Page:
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The Norman's castles
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The Norman's castlesAlthough William may not have been wanted by the English, they had little choice but to put up with him. He treated the country as dangerous occupied territory, subdued and held by a chain of forts. A line of castles soon stretched from Warwick to York, dominating the Midlands, with another in eastern England passing through Lincoln, Huntingdon and Cambridge. English resistance in the north and east received Danish support, as Sweyn Esthrithsson of Denmark nursed ambitions for a still shaky throne. William’s counterstrokes were savage. The north was ‘harried’; peasants were slaughtered, crops burned, tools and ploughs destroyed. Monasteries too were plundered. The Conqueror’s castles dominated the countryside, a stark reminder of William’s brooding power.

Norman castles were of the ‘motte and bailey’ type. An area of land (the bailey) was surrounded by a ditch and bank, topped by a palisade. Within the bailey, or beside it, was a steep-sided mound (the motte), on top of which stood a wooden tower or donjon, the residence of the castle owner. Such castles could be built in about a week, using forced labour. From such a stronghold, a small group of men could control the surrounding country.

About 200 castles were built in the 35 years following the Norman Conquest. Early wooden buildings were soon replaced by massive castles of stone, among them the Tower of London, for under the Normans London became the undisputed capital of England. Foundations for the White Tower, stronghold of the Tower of London, were laid about 1078 under the direction of Gundulf, a monk from Normandy who later became Bishop of Rochester. Still unfinished when William 1 died in 1087, it was completed about 1097 by William II.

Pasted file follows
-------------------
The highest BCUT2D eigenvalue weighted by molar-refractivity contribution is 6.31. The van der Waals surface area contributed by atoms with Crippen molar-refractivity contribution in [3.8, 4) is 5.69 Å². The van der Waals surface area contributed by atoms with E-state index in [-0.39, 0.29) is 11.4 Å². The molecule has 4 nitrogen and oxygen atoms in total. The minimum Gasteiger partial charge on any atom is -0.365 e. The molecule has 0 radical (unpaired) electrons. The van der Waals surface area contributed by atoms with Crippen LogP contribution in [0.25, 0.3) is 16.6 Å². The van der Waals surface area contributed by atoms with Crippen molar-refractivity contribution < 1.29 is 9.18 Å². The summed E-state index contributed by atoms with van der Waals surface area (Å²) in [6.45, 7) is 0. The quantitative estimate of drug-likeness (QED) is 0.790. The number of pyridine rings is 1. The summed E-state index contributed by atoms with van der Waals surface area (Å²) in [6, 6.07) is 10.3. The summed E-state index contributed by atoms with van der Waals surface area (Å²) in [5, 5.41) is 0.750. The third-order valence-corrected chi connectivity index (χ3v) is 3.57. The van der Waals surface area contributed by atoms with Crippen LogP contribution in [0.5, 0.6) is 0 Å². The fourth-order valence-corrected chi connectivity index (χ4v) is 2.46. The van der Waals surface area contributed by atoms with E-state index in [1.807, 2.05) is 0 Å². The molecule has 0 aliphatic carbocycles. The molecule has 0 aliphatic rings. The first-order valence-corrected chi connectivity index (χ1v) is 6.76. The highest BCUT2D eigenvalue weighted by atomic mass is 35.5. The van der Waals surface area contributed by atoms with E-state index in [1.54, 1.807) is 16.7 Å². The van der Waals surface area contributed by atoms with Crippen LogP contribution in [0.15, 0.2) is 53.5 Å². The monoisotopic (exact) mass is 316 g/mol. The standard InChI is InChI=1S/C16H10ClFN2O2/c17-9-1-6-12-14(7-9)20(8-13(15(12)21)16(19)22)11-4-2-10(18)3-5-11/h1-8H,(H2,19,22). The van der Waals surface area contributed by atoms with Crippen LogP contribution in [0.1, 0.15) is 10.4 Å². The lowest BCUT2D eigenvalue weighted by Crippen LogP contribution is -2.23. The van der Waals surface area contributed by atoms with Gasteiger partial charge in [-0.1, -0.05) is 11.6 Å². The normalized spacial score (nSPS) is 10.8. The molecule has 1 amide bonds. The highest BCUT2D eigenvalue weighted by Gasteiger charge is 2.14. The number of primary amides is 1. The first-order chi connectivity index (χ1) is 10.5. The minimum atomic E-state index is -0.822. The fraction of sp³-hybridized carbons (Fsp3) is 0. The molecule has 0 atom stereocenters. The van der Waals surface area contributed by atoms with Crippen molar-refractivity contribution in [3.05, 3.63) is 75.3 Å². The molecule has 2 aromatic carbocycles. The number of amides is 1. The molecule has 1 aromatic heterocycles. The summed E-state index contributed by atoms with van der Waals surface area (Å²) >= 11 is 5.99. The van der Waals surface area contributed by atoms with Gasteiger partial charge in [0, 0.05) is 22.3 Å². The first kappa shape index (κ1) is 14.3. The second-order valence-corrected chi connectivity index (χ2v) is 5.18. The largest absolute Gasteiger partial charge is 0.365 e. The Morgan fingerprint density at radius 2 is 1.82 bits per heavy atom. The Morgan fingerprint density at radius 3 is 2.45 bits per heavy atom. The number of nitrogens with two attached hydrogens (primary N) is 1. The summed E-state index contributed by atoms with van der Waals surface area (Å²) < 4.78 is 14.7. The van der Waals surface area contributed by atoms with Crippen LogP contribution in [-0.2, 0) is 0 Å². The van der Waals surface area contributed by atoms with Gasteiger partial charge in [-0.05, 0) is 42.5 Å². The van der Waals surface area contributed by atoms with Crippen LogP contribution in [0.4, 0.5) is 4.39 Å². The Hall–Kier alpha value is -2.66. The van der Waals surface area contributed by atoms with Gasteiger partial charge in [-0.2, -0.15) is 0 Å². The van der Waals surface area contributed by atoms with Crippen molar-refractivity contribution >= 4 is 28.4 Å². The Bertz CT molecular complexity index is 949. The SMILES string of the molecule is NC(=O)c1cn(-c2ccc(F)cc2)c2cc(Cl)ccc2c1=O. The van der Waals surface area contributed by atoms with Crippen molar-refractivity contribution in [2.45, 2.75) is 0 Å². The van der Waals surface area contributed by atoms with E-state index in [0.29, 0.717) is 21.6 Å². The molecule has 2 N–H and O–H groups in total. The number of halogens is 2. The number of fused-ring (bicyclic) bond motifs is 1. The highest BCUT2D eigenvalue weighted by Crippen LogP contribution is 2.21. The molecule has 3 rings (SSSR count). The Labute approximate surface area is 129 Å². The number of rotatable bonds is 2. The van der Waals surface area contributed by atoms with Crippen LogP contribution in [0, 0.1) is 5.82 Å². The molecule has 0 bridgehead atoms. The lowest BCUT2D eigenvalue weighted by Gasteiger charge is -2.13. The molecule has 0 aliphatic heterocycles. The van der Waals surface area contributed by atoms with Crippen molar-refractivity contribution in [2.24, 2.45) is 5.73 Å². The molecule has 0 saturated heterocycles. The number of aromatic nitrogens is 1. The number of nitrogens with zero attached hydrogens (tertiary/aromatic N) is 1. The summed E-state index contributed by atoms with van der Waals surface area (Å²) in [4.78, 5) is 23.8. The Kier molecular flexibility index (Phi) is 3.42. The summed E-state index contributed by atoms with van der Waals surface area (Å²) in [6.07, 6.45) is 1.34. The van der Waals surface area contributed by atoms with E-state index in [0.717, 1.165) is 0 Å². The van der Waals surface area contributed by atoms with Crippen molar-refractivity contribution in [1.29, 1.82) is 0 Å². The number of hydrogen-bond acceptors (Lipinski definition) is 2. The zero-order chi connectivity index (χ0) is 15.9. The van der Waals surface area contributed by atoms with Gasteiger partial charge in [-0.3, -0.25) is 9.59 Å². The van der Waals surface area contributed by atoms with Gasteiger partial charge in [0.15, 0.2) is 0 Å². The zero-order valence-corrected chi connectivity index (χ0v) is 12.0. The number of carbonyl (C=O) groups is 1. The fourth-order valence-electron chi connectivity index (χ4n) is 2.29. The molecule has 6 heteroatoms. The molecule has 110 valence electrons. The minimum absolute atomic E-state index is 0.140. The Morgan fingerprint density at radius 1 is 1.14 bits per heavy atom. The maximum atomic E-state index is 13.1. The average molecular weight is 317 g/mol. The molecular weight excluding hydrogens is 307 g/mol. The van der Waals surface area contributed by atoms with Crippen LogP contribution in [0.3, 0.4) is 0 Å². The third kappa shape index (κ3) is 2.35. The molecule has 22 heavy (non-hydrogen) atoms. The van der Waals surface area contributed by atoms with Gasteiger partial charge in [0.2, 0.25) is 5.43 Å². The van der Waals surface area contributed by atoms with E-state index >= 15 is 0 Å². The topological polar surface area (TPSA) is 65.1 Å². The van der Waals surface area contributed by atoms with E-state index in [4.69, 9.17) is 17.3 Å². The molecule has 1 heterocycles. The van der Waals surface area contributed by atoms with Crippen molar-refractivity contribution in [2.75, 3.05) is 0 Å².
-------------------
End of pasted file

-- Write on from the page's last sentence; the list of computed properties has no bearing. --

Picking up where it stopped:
‘The Normans, when under the rule of a kind but firm master, are a most valiant people.’
Ordericus Vitalis, Norman historian


Normans annoy dover
Dover was an early target for the Normans after Hastings. According to William of Poitiers’ account of the Norman Conquest, ‘[Dover was] situated on a rock adjoining the sea ... it stands like a straight wall as high as an arrow’s flight, our men, greedy for booty, set fire to the castle while the inhabitants were preparing to surrender’. William offered compensation - then set about rebuilding the walls.


Memorial to the Norman Conquest
The White Tower, which dominates the Tower of London, is England’s largest and oldest keep. It stands 27 metres (90 feet) high and its walls are 4.6 metres (15 feet) thick at the base.

The Norman's castles


Clerical abseiler makes daring gataway
Under William M’s brother, Henry I, the Tower gained a new use - as a prison. The first dignitary to be locked up there was Ranulf Flambard, Bishop of Durham, arrested by Henry in 1100. Unlike most of the unfortunates who were to follow him, Ranulf made a successful escape with the help of a smuggled-in rope.

The Norman's castles


A coastal guardian
Henry II built the square keep of Dover Castle, guarding the sea approach to southern England. Begun in 1181 and completed in 1189, Dover’s was among the last of the great square keeps.

The Norman's castles



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